Support: by Paola Francesi

I was absolutely thrilled to be a guest speaker at the Coaching&Cava event n. 6, during a festive, celebratory atmosphere leading up to Christmas and New Year's Eve. Time for nice plans and resolutions for the New Year!

My intention was to bring in some positive emotions, empowerment and inspiration as I shared my very personal experience related to "Support", the main theme of the event that night.

First and foremost, I was very impressed during the previous Coaching & Cava event (the first one I had attended) and I feel that the previously mentioned concept of giving and taking by Adam Grant can be compared with support. Some people support and some people receive support. We can all contribute to a successful society.

To give you some personal background, English is my passion, ever since I started to learn it at a very young age. The festive period takes me back in time to when I remember watching Mary Poppins 3 years in a row at Christmas while at middle school ("scuola media", when I was 10 to 13).

After a positive period at school when I excelled in all the subjects, I experienced a challenging phase when I had to specialise. I was going to a school which was not for me - I felt stuck in a rut and frustrated - and I had to make the difficult decision to change school in order to follow my passion. However, that was when I came across an incredibly supportive English Teacher.

He had just started, so I felt very lucky for how I had crossed paths with him. He both demonstrated an impressive depth of knowledge of the subject and excellent people skills, and was a fantastic role model and forward- thinking individual.

Does this resonate with any of you? Does it ring a bell? I hope so.

This experience left me with the awareness of the key role played by teachers. In fact, they supplant the parental role and I feel that an inspirational student-teacher relationship, based on Support, can massively contribute to education.

I am now living, working and studying in this great city of London, where I have always wanted to be. I came to qualify as a fully-fledged Teacher of English as a Foreign Language. I now encourage students to believe in themselves as I feel that learning a language, like English for instance, can be truly transformative. (It can open many doors in life and enable to you to access fulfilling careers and embrace new cultures). It is important to challenge ourselves and see what we can experience outside our comfort zones, by moving and seizing opportunities in international markets.

Three years ago I qualified as a Neurolanguage Coach®. It is a very innovative and pioneering concept, founded by Rachel Paling, which embeds elements of coaching into the language learning process. The Neuroscience part comes into play to help learners achieve an ideal performing state.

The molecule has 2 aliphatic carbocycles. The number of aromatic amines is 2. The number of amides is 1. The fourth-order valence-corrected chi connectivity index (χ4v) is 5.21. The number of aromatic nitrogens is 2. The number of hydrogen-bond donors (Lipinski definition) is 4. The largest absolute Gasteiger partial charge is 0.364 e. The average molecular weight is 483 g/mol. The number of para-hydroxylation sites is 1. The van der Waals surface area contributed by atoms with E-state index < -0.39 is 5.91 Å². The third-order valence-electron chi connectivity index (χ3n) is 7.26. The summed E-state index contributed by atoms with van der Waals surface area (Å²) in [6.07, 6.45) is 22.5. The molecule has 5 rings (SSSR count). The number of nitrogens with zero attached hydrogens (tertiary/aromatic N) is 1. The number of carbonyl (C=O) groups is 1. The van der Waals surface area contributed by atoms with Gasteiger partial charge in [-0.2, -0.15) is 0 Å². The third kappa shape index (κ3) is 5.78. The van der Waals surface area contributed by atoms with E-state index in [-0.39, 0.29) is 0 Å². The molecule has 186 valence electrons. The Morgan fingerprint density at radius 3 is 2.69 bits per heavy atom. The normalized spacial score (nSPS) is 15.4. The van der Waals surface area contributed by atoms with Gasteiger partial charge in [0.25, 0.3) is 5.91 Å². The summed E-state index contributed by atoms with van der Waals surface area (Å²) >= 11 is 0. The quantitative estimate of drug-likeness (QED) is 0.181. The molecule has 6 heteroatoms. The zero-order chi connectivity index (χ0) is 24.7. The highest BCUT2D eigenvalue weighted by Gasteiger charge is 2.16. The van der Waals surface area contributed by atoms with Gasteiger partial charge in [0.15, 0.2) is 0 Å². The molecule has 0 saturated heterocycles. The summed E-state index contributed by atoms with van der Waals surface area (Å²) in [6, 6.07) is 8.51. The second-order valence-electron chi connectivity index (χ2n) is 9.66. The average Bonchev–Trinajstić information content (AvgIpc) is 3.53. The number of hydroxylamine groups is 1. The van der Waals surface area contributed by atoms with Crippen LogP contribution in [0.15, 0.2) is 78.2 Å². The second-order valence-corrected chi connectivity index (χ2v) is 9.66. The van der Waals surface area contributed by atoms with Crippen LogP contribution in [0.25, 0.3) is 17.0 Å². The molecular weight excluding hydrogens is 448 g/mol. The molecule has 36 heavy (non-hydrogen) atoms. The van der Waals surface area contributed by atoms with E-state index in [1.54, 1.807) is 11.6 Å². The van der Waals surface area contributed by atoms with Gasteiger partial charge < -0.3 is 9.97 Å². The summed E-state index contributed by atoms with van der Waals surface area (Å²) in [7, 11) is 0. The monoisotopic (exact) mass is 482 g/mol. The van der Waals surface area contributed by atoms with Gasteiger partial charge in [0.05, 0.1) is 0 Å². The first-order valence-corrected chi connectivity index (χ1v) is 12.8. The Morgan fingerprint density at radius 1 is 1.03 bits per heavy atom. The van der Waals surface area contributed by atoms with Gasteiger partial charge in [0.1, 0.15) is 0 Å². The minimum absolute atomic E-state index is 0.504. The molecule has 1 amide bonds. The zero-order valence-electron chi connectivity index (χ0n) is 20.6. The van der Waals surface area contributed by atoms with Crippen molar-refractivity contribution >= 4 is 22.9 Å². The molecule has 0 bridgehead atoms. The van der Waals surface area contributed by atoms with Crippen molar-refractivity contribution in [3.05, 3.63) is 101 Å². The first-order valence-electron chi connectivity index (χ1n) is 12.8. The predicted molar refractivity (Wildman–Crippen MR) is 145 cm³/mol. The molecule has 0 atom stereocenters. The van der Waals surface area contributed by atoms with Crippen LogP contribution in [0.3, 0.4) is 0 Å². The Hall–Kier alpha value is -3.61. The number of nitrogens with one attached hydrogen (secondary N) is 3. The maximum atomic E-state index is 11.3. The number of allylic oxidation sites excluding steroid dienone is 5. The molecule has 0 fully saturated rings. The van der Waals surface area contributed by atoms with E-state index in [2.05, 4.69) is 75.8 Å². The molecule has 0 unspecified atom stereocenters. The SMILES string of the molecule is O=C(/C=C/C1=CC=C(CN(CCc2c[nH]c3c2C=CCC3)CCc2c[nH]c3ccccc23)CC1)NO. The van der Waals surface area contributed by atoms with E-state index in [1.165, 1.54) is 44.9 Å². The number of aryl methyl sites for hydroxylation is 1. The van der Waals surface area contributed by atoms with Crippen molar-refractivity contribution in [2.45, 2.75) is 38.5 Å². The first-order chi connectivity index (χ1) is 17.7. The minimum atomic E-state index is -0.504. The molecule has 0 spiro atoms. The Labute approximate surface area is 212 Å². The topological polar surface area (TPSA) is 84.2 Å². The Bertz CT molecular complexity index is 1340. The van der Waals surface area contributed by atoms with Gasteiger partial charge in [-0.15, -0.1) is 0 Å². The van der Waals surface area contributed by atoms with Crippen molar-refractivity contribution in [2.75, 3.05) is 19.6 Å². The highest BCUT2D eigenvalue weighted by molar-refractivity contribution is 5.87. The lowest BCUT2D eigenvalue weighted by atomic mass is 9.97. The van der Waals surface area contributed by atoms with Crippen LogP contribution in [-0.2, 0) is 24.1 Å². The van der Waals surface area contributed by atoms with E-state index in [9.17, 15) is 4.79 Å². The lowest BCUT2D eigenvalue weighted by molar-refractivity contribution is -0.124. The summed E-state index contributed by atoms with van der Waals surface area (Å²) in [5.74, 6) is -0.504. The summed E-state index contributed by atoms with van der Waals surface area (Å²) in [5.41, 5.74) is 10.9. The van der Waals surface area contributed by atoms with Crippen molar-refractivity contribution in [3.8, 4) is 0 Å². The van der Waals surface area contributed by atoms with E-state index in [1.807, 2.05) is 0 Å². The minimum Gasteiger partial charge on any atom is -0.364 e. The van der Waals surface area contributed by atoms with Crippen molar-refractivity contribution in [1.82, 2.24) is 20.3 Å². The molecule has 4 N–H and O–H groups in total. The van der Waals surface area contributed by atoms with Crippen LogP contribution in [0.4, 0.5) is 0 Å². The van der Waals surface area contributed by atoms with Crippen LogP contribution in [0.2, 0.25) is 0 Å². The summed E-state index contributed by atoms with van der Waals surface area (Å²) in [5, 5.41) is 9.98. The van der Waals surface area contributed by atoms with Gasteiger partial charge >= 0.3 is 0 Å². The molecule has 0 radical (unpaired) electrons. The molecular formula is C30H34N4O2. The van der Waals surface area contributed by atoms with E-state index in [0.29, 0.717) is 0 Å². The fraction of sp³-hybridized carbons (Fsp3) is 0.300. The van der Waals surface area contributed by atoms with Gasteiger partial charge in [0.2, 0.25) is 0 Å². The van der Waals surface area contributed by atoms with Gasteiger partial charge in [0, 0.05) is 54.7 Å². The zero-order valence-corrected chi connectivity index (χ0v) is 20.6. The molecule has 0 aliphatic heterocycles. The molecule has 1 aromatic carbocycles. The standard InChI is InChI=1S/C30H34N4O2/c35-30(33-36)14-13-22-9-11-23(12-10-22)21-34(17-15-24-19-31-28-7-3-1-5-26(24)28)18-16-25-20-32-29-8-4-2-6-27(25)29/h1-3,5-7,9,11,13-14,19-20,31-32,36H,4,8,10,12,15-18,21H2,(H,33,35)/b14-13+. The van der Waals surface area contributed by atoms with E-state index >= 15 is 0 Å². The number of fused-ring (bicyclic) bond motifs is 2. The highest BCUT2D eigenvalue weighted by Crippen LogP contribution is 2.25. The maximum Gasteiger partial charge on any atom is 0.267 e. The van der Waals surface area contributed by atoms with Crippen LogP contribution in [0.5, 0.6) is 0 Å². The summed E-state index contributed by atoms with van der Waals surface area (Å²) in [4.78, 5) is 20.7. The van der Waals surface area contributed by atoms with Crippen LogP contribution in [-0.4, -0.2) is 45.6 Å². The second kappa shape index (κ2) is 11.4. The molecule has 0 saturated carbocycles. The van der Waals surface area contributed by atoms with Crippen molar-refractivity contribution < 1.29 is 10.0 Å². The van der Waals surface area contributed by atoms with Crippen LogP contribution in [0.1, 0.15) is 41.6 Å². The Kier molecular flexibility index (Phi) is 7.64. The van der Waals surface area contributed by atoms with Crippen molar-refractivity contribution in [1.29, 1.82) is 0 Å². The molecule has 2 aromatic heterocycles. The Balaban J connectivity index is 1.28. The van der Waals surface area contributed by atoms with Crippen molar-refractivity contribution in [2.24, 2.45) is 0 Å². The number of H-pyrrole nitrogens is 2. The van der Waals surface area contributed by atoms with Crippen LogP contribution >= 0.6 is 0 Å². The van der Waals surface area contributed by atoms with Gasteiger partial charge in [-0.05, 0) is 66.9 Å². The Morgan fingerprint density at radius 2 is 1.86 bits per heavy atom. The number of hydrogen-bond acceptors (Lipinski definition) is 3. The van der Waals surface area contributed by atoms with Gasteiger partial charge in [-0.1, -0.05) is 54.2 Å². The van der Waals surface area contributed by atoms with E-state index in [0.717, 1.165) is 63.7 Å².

In Neuroscience, Support calms down our "primitive fear centre" which is always looking out for threats. This triggers serotonin and positive chemicals that allow us to interact in a safe environment where we are less worried, more creative and able to achieve peak performance in life, and be the best version of ourselves. We are also happier achievers and more successful people if we support and receive support.  This explains the interaction between me and my teacher. It was, in fact, incredibly empowering, providing that emotional security that contributes to unlocking full potential and feeling that what you dream about can actually happen and come true. 

"Nothing is impossible. The word itself says I’m possible” (Audrey Hepburn)  

In conclusion, based on my experience, which I hoped you have enjoyed reading, I would really encourage you to connect and share your concerns. Don’t let technology take over in your relationships. We feel less important when technology is around (somebody answering a text message). Be mindful and present instead. We are designed to connect for our well-being. Support decreases stress levels and enhances positive chemicals in our brains putting us in a better mood.

I would like to give special thanks to Hannah and James for creating a safe space of trust, respect and confidentiality so that this can happen. I also felt honored to be speaking with two amazing guest speakers.   

Support is success if we help each other and so are Coaching, Cava, Networking and Confidence.

Look forward to the next event!

 Connect with Paola

 

 

Paola.JPG

Support: by Daniel Bourne

The “Big Strong Lad”

I am a former army commando and was, for a time, a high-risk searcher in Afghanistan. That particular role consisted of the unenviable task of actively looking for Improvised Explosive Devices (IEDs) and bombs, instead of keeping away from them. I was also a physical training instructor, serving on the pre-commando training team and in a training school. Outside of my job, I was a powerlifter, covered from the neck down in tattoos. You get the picture. As they say where I’m from, I was the quintessential ‘big strong lad’… and this ‘big strong lad’ developed a really strong inner voice to support him which told him to ‘get up and go’. I could push myself physically and mentally, even during tough times – whether carrying 100lbs for 16 hours as a 19-year-old, trudging 30 miles across Dartmoor or approaching a road notorious for IEDs.

The Family Supporter

In 2012, my father had a stroke leaving him hemiplegic - unable to use the left half of his body and leaving him in a wheelchair since. Not long after that my Nan passed away, followed by my mum being made redundant and suffering a break-down. This was the start of a new role for me: ‘the family supporter’, as my mum and brother moved into my house.

I could deal with tough times but on reflection I was not equipped at all to deliver the support required. I soldiered on anyway, being the ‘rock’, or ‘big strong lad’ of support, so to speak.

Dark times

As the expression goes, ‘it doesn’t rain, it pours’ and whilst this was going on, unfortunately, a friend of mine suddenly died. I was deployed to Cyprus very shortly afterwards and didn’t have time to process the loss. Shortly after that, my sister-in-law’s partner also died suddenly. This guy was an athlete and lived his life very much like I did. It was too much: these events sent me into an anxious spiral.